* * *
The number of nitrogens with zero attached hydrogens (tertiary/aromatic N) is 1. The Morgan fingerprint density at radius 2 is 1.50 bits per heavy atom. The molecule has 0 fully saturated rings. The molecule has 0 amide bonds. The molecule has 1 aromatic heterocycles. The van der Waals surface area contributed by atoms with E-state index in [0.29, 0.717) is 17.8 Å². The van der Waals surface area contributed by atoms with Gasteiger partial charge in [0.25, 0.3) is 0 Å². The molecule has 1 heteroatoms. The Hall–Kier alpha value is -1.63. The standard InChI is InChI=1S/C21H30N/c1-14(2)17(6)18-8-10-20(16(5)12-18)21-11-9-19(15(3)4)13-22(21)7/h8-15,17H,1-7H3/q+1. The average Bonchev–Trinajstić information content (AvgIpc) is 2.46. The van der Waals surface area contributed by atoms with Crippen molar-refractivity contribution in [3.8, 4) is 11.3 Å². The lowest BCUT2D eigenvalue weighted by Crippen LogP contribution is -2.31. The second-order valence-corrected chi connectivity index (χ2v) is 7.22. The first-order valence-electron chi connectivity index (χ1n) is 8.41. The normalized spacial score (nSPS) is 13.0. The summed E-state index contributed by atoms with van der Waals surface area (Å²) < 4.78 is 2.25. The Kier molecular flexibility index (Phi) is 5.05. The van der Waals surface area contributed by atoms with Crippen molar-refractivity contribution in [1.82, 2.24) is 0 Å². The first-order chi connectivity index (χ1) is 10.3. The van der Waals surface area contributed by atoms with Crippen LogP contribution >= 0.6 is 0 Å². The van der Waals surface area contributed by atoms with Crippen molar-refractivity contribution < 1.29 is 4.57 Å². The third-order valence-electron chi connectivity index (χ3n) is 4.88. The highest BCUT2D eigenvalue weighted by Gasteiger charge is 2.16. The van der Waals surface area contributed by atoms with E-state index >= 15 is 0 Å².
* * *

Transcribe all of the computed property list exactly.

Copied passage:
The number of nitrogens with zero attached hydrogens (tertiary/aromatic N) is 1. The Morgan fingerprint density at radius 2 is 1.50 bits per heavy atom. The molecule has 0 fully saturated rings. The molecule has 0 amide bonds. The molecule has 1 aromatic heterocycles. The van der Waals surface area contributed by atoms with E-state index in [0.29, 0.717) is 17.8 Å². The van der Waals surface area contributed by atoms with Gasteiger partial charge in [0.25, 0.3) is 0 Å². The molecule has 1 heteroatoms. The Hall–Kier alpha value is -1.63. The standard InChI is InChI=1S/C21H30N/c1-14(2)17(6)18-8-10-20(16(5)12-18)21-11-9-19(15(3)4)13-22(21)7/h8-15,17H,1-7H3/q+1. The average Bonchev–Trinajstić information content (AvgIpc) is 2.46. The van der Waals surface area contributed by atoms with Crippen molar-refractivity contribution in [3.8, 4) is 11.3 Å². The lowest BCUT2D eigenvalue weighted by Crippen LogP contribution is -2.31. The second-order valence-corrected chi connectivity index (χ2v) is 7.22. The first-order valence-electron chi connectivity index (χ1n) is 8.41. The normalized spacial score (nSPS) is 13.0. The summed E-state index contributed by atoms with van der Waals surface area (Å²) < 4.78 is 2.25. The Kier molecular flexibility index (Phi) is 5.05. The van der Waals surface area contributed by atoms with Crippen molar-refractivity contribution in [1.82, 2.24) is 0 Å². The first-order chi connectivity index (χ1) is 10.3. The van der Waals surface area contributed by atoms with Crippen LogP contribution >= 0.6 is 0 Å². The van der Waals surface area contributed by atoms with Crippen molar-refractivity contribution < 1.29 is 4.57 Å². The third-order valence-electron chi connectivity index (χ3n) is 4.88. The highest BCUT2D eigenvalue weighted by Gasteiger charge is 2.16. The van der Waals surface area contributed by atoms with E-state index >= 15 is 0 Å².